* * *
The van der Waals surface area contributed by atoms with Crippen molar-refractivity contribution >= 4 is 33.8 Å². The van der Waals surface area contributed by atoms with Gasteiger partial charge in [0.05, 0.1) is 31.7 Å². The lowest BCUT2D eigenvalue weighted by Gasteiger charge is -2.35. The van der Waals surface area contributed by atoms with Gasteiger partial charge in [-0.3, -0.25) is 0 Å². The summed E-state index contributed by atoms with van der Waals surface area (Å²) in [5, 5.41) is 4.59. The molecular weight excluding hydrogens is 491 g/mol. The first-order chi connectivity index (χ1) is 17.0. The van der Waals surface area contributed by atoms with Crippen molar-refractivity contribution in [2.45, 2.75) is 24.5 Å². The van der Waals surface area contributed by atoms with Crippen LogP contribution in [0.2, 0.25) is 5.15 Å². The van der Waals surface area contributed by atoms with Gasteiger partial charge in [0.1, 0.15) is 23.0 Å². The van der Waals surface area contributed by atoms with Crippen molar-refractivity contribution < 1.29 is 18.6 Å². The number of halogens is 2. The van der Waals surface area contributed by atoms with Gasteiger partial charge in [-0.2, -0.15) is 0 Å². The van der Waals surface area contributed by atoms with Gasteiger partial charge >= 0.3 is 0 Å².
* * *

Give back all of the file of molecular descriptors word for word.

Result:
The van der Waals surface area contributed by atoms with Crippen molar-refractivity contribution >= 4 is 33.8 Å². The van der Waals surface area contributed by atoms with Gasteiger partial charge in [0.05, 0.1) is 31.7 Å². The lowest BCUT2D eigenvalue weighted by Gasteiger charge is -2.35. The van der Waals surface area contributed by atoms with Gasteiger partial charge in [-0.3, -0.25) is 0 Å². The summed E-state index contributed by atoms with van der Waals surface area (Å²) in [5, 5.41) is 4.59. The molecular weight excluding hydrogens is 491 g/mol. The first-order chi connectivity index (χ1) is 17.0. The van der Waals surface area contributed by atoms with Crippen molar-refractivity contribution in [2.45, 2.75) is 24.5 Å². The van der Waals surface area contributed by atoms with Crippen LogP contribution in [0.2, 0.25) is 5.15 Å². The van der Waals surface area contributed by atoms with Gasteiger partial charge in [0.1, 0.15) is 23.0 Å². The van der Waals surface area contributed by atoms with Crippen molar-refractivity contribution < 1.29 is 18.6 Å². The number of halogens is 2. The van der Waals surface area contributed by atoms with Gasteiger partial charge in [-0.2, -0.15) is 0 Å². The van der Waals surface area contributed by atoms with Gasteiger partial charge >= 0.3 is 0 Å².